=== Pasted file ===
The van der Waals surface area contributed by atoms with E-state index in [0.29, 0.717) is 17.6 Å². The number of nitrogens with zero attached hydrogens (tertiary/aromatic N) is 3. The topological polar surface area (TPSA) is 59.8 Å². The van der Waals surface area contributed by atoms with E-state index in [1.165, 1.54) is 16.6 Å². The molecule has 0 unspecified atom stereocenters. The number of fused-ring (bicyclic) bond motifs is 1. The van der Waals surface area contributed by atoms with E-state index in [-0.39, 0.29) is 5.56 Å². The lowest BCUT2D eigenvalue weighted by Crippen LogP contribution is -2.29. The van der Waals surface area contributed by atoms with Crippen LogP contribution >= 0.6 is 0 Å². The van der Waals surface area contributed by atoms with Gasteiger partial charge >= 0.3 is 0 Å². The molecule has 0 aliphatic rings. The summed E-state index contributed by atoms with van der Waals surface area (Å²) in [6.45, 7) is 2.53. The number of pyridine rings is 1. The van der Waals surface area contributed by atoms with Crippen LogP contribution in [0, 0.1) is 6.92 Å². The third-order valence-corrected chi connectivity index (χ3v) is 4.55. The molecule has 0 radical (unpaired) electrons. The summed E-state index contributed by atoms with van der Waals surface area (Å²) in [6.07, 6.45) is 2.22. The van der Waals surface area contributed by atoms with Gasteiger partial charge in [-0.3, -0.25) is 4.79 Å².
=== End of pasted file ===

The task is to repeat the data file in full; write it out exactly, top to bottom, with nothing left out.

The van der Waals surface area contributed by atoms with E-state index in [0.29, 0.717) is 17.6 Å². The number of nitrogens with zero attached hydrogens (tertiary/aromatic N) is 3. The topological polar surface area (TPSA) is 59.8 Å². The van der Waals surface area contributed by atoms with E-state index in [1.165, 1.54) is 16.6 Å². The molecule has 0 unspecified atom stereocenters. The number of fused-ring (bicyclic) bond motifs is 1. The van der Waals surface area contributed by atoms with E-state index in [-0.39, 0.29) is 5.56 Å². The lowest BCUT2D eigenvalue weighted by Crippen LogP contribution is -2.29. The van der Waals surface area contributed by atoms with Crippen LogP contribution >= 0.6 is 0 Å². The van der Waals surface area contributed by atoms with Gasteiger partial charge >= 0.3 is 0 Å². The molecule has 0 aliphatic rings. The summed E-state index contributed by atoms with van der Waals surface area (Å²) in [6.45, 7) is 2.53. The number of pyridine rings is 1. The van der Waals surface area contributed by atoms with Crippen LogP contribution in [0, 0.1) is 6.92 Å². The third-order valence-corrected chi connectivity index (χ3v) is 4.55. The molecule has 0 radical (unpaired) electrons. The summed E-state index contributed by atoms with van der Waals surface area (Å²) in [6.07, 6.45) is 2.22. The van der Waals surface area contributed by atoms with Gasteiger partial charge in [-0.3, -0.25) is 4.79 Å².